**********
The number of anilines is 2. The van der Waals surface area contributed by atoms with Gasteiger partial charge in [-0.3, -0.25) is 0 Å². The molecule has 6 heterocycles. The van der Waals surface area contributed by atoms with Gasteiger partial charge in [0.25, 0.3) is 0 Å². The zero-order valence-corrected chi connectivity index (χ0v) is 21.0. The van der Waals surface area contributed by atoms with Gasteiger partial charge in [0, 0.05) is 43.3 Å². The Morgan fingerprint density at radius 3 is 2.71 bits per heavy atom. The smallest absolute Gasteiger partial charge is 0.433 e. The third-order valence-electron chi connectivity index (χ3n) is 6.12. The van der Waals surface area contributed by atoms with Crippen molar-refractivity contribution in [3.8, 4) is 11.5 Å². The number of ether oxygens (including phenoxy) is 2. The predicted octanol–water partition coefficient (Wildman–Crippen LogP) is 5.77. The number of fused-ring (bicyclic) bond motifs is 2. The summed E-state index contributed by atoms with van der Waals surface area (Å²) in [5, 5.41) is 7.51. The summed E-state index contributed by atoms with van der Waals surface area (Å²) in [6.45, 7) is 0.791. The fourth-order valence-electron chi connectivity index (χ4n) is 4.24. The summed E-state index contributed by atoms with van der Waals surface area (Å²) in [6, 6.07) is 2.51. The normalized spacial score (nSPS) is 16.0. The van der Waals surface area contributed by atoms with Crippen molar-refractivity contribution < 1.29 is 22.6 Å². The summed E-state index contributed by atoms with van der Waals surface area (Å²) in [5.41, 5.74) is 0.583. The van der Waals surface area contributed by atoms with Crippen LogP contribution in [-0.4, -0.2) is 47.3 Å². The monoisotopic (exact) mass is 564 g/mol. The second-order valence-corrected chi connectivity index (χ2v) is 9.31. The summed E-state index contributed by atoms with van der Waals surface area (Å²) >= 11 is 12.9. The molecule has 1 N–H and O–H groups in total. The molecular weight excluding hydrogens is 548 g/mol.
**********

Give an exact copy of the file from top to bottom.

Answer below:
The number of anilines is 2. The van der Waals surface area contributed by atoms with Gasteiger partial charge in [-0.3, -0.25) is 0 Å². The molecule has 6 heterocycles. The van der Waals surface area contributed by atoms with Gasteiger partial charge in [0.25, 0.3) is 0 Å². The zero-order valence-corrected chi connectivity index (χ0v) is 21.0. The van der Waals surface area contributed by atoms with Gasteiger partial charge in [0, 0.05) is 43.3 Å². The Morgan fingerprint density at radius 3 is 2.71 bits per heavy atom. The smallest absolute Gasteiger partial charge is 0.433 e. The third-order valence-electron chi connectivity index (χ3n) is 6.12. The van der Waals surface area contributed by atoms with Crippen molar-refractivity contribution in [3.8, 4) is 11.5 Å². The number of ether oxygens (including phenoxy) is 2. The predicted octanol–water partition coefficient (Wildman–Crippen LogP) is 5.77. The number of fused-ring (bicyclic) bond motifs is 2. The summed E-state index contributed by atoms with van der Waals surface area (Å²) in [5, 5.41) is 7.51. The summed E-state index contributed by atoms with van der Waals surface area (Å²) in [6.45, 7) is 0.791. The fourth-order valence-electron chi connectivity index (χ4n) is 4.24. The summed E-state index contributed by atoms with van der Waals surface area (Å²) in [6, 6.07) is 2.51. The normalized spacial score (nSPS) is 16.0. The van der Waals surface area contributed by atoms with Crippen molar-refractivity contribution < 1.29 is 22.6 Å². The summed E-state index contributed by atoms with van der Waals surface area (Å²) in [5.41, 5.74) is 0.583. The van der Waals surface area contributed by atoms with Crippen LogP contribution in [-0.4, -0.2) is 47.3 Å². The monoisotopic (exact) mass is 564 g/mol. The second-order valence-corrected chi connectivity index (χ2v) is 9.31. The summed E-state index contributed by atoms with van der Waals surface area (Å²) >= 11 is 12.9. The molecule has 1 N–H and O–H groups in total. The molecular weight excluding hydrogens is 548 g/mol.